Mbeki’s Departure from AIDS Debate May be ‘Too Late’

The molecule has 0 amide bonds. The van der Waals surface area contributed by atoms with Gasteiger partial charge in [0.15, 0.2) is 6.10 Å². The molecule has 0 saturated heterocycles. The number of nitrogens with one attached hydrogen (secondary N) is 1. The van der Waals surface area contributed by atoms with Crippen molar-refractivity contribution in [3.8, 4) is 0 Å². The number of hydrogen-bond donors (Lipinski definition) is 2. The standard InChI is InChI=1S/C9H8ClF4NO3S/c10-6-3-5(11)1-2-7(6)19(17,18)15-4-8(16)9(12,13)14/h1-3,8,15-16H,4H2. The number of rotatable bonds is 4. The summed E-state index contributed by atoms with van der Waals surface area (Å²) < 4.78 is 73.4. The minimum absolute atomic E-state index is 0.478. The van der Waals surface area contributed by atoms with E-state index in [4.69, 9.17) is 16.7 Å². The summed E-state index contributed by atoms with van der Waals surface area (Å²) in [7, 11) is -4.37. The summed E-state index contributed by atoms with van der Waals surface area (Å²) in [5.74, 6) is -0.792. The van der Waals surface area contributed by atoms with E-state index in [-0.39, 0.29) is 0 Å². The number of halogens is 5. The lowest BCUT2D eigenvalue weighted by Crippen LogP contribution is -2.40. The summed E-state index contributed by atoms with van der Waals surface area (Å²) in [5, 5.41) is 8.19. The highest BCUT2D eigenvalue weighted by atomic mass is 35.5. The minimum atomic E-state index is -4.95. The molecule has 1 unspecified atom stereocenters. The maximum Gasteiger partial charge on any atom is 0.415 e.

South African President Thabo Mbeki's decision to "scale back" his prominence in the AIDS debate may have come "too late" to clarify the "confusion about AIDS and its origins," the New York Times reports. Previously, Mbeki publicly expressed his belief that the notion that HIV causes AIDS is only a "thesis." This, in turn, caused the press and American officials to "question his judgement" and ability to lead. One commentator writing in the South African newspaper The Sowetan asked, "Is Mbeki Fit to Govern?" Political analysts say Mbeki "had no choice" to change, as his approval ratings have dropped and his statements "garnered major attention" on local and international levels. In addition, his viewpoints were troubling to "skittish investors." But now that the government has announced Mbeki will tone down his public skepticism, the press has been more supportive of Mbeki. For example, the Sunday Times of Johannesburg commented that the president "has done what South Africans have been pleading with him to do for months" (Swarns, New York Times, 11/1).This is part of the KHN Morning Briefing, a summary of health policy coverage from major news organizations. Sign up for an email subscription.